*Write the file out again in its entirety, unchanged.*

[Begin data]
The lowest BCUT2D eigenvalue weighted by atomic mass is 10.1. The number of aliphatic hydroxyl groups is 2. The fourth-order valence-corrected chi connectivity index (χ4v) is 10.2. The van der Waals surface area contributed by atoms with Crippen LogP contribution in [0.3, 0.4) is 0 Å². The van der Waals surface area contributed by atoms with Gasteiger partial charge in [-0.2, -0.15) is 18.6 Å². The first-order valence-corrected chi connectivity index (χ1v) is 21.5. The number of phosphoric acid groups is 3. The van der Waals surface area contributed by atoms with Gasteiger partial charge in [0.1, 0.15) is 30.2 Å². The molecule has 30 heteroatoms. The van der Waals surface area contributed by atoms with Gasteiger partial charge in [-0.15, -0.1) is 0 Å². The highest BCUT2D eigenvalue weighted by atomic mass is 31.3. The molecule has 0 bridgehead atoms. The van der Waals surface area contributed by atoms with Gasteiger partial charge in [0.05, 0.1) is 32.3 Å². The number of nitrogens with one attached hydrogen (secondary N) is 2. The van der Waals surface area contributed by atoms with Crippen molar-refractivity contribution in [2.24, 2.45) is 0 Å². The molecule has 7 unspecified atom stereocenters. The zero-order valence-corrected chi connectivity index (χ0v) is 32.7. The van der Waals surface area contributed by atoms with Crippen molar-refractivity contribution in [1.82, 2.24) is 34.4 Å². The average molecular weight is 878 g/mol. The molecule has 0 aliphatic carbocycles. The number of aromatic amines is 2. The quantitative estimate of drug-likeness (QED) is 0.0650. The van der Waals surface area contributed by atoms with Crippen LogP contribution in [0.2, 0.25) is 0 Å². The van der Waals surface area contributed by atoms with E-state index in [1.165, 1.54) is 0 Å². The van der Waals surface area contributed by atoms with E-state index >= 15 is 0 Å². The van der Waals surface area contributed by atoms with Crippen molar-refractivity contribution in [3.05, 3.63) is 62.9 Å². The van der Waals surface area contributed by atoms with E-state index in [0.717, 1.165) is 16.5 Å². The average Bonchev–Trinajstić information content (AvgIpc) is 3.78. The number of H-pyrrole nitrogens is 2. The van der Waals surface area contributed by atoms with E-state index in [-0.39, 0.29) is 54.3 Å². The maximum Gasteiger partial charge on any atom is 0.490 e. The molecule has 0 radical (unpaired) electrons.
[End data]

The lowest BCUT2D eigenvalue weighted by atomic mass is 10.1. The number of aliphatic hydroxyl groups is 2. The fourth-order valence-corrected chi connectivity index (χ4v) is 10.2. The van der Waals surface area contributed by atoms with Crippen LogP contribution in [0.3, 0.4) is 0 Å². The van der Waals surface area contributed by atoms with Gasteiger partial charge in [-0.2, -0.15) is 18.6 Å². The first-order valence-corrected chi connectivity index (χ1v) is 21.5. The number of phosphoric acid groups is 3. The van der Waals surface area contributed by atoms with Gasteiger partial charge in [0.1, 0.15) is 30.2 Å². The molecule has 30 heteroatoms. The van der Waals surface area contributed by atoms with Gasteiger partial charge in [-0.15, -0.1) is 0 Å². The highest BCUT2D eigenvalue weighted by atomic mass is 31.3. The molecule has 0 bridgehead atoms. The van der Waals surface area contributed by atoms with Gasteiger partial charge in [0.05, 0.1) is 32.3 Å². The number of nitrogens with one attached hydrogen (secondary N) is 2. The van der Waals surface area contributed by atoms with Crippen molar-refractivity contribution in [2.24, 2.45) is 0 Å². The molecule has 7 unspecified atom stereocenters. The zero-order valence-corrected chi connectivity index (χ0v) is 32.7. The van der Waals surface area contributed by atoms with Crippen molar-refractivity contribution in [1.82, 2.24) is 34.4 Å². The average molecular weight is 878 g/mol. The molecule has 0 aliphatic carbocycles. The number of aromatic amines is 2. The quantitative estimate of drug-likeness (QED) is 0.0650. The van der Waals surface area contributed by atoms with Crippen LogP contribution in [0.2, 0.25) is 0 Å². The van der Waals surface area contributed by atoms with E-state index in [1.165, 1.54) is 0 Å². The van der Waals surface area contributed by atoms with E-state index >= 15 is 0 Å². The van der Waals surface area contributed by atoms with Crippen molar-refractivity contribution in [3.05, 3.63) is 62.9 Å². The van der Waals surface area contributed by atoms with E-state index in [0.717, 1.165) is 16.5 Å². The average Bonchev–Trinajstić information content (AvgIpc) is 3.78. The number of H-pyrrole nitrogens is 2. The van der Waals surface area contributed by atoms with E-state index in [-0.39, 0.29) is 54.3 Å². The maximum Gasteiger partial charge on any atom is 0.490 e. The molecule has 0 radical (unpaired) electrons.